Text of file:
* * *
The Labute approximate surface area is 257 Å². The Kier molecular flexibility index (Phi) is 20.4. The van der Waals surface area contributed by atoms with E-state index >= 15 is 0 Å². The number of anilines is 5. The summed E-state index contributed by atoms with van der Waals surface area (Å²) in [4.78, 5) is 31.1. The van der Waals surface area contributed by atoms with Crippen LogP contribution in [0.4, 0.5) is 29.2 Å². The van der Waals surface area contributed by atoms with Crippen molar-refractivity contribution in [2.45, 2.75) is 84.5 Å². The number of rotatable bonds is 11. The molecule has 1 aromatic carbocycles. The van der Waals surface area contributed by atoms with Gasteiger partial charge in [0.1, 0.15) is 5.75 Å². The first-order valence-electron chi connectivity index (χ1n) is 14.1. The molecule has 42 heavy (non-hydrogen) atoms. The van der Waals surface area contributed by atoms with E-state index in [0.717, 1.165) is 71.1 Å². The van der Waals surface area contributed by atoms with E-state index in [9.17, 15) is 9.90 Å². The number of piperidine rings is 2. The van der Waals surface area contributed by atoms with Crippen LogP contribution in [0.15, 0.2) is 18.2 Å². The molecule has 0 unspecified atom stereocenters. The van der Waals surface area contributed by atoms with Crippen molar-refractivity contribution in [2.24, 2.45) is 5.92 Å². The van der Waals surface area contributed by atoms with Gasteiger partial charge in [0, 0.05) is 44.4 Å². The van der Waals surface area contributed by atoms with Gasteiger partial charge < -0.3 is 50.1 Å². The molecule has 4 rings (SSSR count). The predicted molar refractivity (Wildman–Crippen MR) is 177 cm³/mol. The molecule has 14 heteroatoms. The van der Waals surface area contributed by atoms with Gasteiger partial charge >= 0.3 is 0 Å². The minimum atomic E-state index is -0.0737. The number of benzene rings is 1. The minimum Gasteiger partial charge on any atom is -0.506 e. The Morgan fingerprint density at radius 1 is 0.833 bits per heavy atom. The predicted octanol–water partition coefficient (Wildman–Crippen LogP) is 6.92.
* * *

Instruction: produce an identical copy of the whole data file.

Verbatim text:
The Labute approximate surface area is 257 Å². The Kier molecular flexibility index (Phi) is 20.4. The van der Waals surface area contributed by atoms with E-state index >= 15 is 0 Å². The number of anilines is 5. The summed E-state index contributed by atoms with van der Waals surface area (Å²) in [4.78, 5) is 31.1. The van der Waals surface area contributed by atoms with Crippen LogP contribution in [0.4, 0.5) is 29.2 Å². The van der Waals surface area contributed by atoms with Crippen molar-refractivity contribution in [2.45, 2.75) is 84.5 Å². The number of rotatable bonds is 11. The molecule has 1 aromatic carbocycles. The van der Waals surface area contributed by atoms with Gasteiger partial charge in [0.1, 0.15) is 5.75 Å². The first-order valence-electron chi connectivity index (χ1n) is 14.1. The molecule has 42 heavy (non-hydrogen) atoms. The van der Waals surface area contributed by atoms with E-state index in [0.717, 1.165) is 71.1 Å². The van der Waals surface area contributed by atoms with E-state index in [9.17, 15) is 9.90 Å². The number of piperidine rings is 2. The van der Waals surface area contributed by atoms with Crippen LogP contribution in [0.15, 0.2) is 18.2 Å². The molecule has 0 unspecified atom stereocenters. The van der Waals surface area contributed by atoms with Crippen molar-refractivity contribution in [2.24, 2.45) is 5.92 Å². The van der Waals surface area contributed by atoms with Gasteiger partial charge in [0, 0.05) is 44.4 Å². The van der Waals surface area contributed by atoms with Gasteiger partial charge < -0.3 is 50.1 Å². The molecule has 4 rings (SSSR count). The predicted molar refractivity (Wildman–Crippen MR) is 177 cm³/mol. The molecule has 14 heteroatoms. The van der Waals surface area contributed by atoms with Gasteiger partial charge >= 0.3 is 0 Å². The minimum atomic E-state index is -0.0737. The number of benzene rings is 1. The minimum Gasteiger partial charge on any atom is -0.506 e. The Morgan fingerprint density at radius 1 is 0.833 bits per heavy atom. The predicted octanol–water partition coefficient (Wildman–Crippen LogP) is 6.92.